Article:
Money

My No. 1 tip for negotiating the price of a car: Don't mention money

That's me, right after the dealer handed over the keys.
That's me, right after the dealer handed over the keys.

When I realized my time with my beloved 2001 Honda Civic was nearly over, I started to think about buying or leasing a car. I walked into a dealership knowing I wasn't going to buy anything that day, but wanting to test drive a specific car and practice my negotiating skills.

Right now, it's more important than ever to understand that a sales person at a car dealership will almost always tell you you can afford a car, and likely present you with loads of appealing financing options.

According to Bloomberg, deep subprime auto loans are surging, which means that lots of folks who historically have had trouble paying off their debts are being granted access to attractive financing opportunities. Dealers are offering riskier loans, and default rates are increasing. Some have even likened the situation to the subprime mortgage crisis.

If you want to buy a car, don't want until you show up at the dealership to find out if you can actually afford to buy one. After I crunched some numbers and came up with a car budget that felt reasonable, I did some research and decided to follow one key rule: Never accept the first offer, whether it's the sticker price or whatever deal the salesman puts before you.

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Ian Forsyth | Getty Images

That guideline served me well, but, based on my own successful experience, I came away with a lesson that was just as simple, and equally useful, for getting a great price: Don't mention money.

Strange, right? But it works. If you act like money doesn't matter and instead keep the focus on your ambivalence about the car, you turn the normal situation around. The salesperson must strive to convince you of the merits of their product using every tool at their disposal, including lowering the price.

Here's how you get there.

1. Practice

Use your first time at the negotiation rodeo as a rehearsal, even if it means test-driving a car you're not even interested in.

That way, when it comes time for you to sign a piece of paper, you won't doubt yourself and wonder if you could have done better.

2. Act unenthusiastic, even unconvinced, about the product

I walked into the dealership and asked to test drive the 2017 Honda Fit. After I'd gone a few blocks, I made no sign that I was won over by the car. I appeared ambivalent.

When we went back inside the dealership, the salesman sat me down and handed me a piece of paper. It said they could offer me a lease of $250 a month for 36 months and the ability to put 15,000 miles on the car every year.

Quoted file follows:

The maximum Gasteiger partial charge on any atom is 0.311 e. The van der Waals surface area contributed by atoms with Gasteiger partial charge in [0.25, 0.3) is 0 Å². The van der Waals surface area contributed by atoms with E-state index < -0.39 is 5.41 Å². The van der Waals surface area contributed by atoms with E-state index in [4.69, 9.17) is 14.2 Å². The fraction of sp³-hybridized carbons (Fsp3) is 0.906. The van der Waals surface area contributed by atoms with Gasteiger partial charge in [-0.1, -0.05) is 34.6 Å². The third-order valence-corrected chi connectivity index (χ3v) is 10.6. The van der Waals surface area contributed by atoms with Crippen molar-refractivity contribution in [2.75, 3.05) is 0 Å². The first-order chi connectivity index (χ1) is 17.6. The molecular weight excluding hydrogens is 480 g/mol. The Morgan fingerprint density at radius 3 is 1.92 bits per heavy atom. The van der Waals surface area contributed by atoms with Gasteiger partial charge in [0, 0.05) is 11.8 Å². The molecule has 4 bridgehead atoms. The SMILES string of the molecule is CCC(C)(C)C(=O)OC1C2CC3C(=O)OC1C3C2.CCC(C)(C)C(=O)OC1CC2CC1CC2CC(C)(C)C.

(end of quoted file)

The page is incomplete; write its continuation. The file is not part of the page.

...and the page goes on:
As I had been told to do, I asked if that was the best he could do on the price, and he immediately brought it down from $250 to $229.

It's a salesperson's job to sell you a car, and they have two ways to do it: Convince you that the price is great or convince you that the car is great. Shifting the conversation to the car itself puts you in a more powerful position.

When the salesman presented me with $229, I told him I was going to be honest and I wasn't super concerned with the price but with the car itself. "Part of me thinks I should check out comparable cars to make sure the Honda Fit is the best one," I said.

Doing that shifted the conversation away from money to why I needed to buy a Honda. With a few words, I sent the signal that I might be taking my business elsewhere. The fact that he wanted to keep me in the dealership enticed him to work harder.

That ended up being my ticket to a great price.

The salesman spent 10 minutes showing me specs of comparable cars against the specs of the Honda. He told me I could go out and test drive tons of options but I would 100 percent come back to the Fit.

Why not save the time, he asked me, and just lease this car for $190 a month?

That was $60 lower than their initial offer from 15 minutes before.

3. Maintain your poker face

For all the salesperson knows, money is not an issue for you, and you want to maintain that mystique.

I told the Honda salesman that I appreciated his generous offer but I was still uncertain and wanted to do my research. When I stood up to signal the end of the conversation, he asked me to name my price.

At this point, if I wanted to buy the car that day, I would have said my price was $125 a month to see if he'd come up to the actual price I had in my head: $140. That would have been the start of our actual negotiation. But since I was not planning on buying the car, or any car, that day, I said again that it wasn't about money, and that I really did want to test drive other options.

The next day, the salesperson called and offered me $179 a month if I came in and bought the Fit that week. I still declined, but I was interested to note that I had gotten them down from $250 to $179, and I didn't really have to talk about money — or anything at all. In fact, not talking about money seemed to be the key.

Ultimately, I decided to buy a preowned car instead of leasing a new one, but if I ever need to negotiate the terms of a lease, I'll certainly know how to do it.

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This is an update of a story that appeared previously